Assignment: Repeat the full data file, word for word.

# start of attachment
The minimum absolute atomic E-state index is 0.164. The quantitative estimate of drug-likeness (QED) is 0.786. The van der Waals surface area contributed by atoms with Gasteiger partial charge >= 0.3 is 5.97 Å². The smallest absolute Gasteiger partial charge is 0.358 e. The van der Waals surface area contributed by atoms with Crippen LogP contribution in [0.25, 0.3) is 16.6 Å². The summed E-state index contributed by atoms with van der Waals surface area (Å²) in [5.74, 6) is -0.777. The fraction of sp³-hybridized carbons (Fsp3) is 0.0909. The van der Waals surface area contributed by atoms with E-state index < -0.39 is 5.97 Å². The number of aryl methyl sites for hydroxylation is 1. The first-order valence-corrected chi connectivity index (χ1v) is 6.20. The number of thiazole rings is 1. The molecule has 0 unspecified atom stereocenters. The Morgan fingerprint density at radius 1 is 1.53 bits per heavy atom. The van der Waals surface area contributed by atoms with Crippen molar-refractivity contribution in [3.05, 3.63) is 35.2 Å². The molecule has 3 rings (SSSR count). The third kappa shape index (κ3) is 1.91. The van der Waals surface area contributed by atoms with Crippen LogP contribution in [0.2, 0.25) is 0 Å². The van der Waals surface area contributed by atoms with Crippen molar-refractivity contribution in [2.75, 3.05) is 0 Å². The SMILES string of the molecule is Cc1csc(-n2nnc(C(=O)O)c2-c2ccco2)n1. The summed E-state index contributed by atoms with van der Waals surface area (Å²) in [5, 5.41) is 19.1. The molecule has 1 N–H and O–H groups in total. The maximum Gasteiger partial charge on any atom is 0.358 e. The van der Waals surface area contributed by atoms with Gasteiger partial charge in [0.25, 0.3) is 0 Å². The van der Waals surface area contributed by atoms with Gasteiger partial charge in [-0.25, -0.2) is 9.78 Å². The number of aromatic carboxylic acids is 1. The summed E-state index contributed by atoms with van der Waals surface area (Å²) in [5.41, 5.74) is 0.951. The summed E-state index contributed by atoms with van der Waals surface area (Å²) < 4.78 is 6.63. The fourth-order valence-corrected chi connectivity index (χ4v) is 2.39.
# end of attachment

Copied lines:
The minimum absolute atomic E-state index is 0.164. The quantitative estimate of drug-likeness (QED) is 0.786. The van der Waals surface area contributed by atoms with Gasteiger partial charge >= 0.3 is 5.97 Å². The smallest absolute Gasteiger partial charge is 0.358 e. The van der Waals surface area contributed by atoms with Crippen LogP contribution in [0.25, 0.3) is 16.6 Å². The summed E-state index contributed by atoms with van der Waals surface area (Å²) in [5.74, 6) is -0.777. The fraction of sp³-hybridized carbons (Fsp3) is 0.0909. The van der Waals surface area contributed by atoms with E-state index < -0.39 is 5.97 Å². The number of aryl methyl sites for hydroxylation is 1. The first-order valence-corrected chi connectivity index (χ1v) is 6.20. The number of thiazole rings is 1. The molecule has 0 unspecified atom stereocenters. The Morgan fingerprint density at radius 1 is 1.53 bits per heavy atom. The van der Waals surface area contributed by atoms with Crippen molar-refractivity contribution in [3.05, 3.63) is 35.2 Å². The molecule has 3 rings (SSSR count). The third kappa shape index (κ3) is 1.91. The van der Waals surface area contributed by atoms with Crippen LogP contribution in [0.2, 0.25) is 0 Å². The van der Waals surface area contributed by atoms with Crippen molar-refractivity contribution in [2.75, 3.05) is 0 Å². The SMILES string of the molecule is Cc1csc(-n2nnc(C(=O)O)c2-c2ccco2)n1. The summed E-state index contributed by atoms with van der Waals surface area (Å²) in [5, 5.41) is 19.1. The molecule has 1 N–H and O–H groups in total. The maximum Gasteiger partial charge on any atom is 0.358 e. The van der Waals surface area contributed by atoms with Gasteiger partial charge in [0.25, 0.3) is 0 Å². The van der Waals surface area contributed by atoms with Gasteiger partial charge in [-0.25, -0.2) is 9.78 Å². The number of aromatic carboxylic acids is 1. The summed E-state index contributed by atoms with van der Waals surface area (Å²) in [5.41, 5.74) is 0.951. The summed E-state index contributed by atoms with van der Waals surface area (Å²) < 4.78 is 6.63. The fourth-order valence-corrected chi connectivity index (χ4v) is 2.39.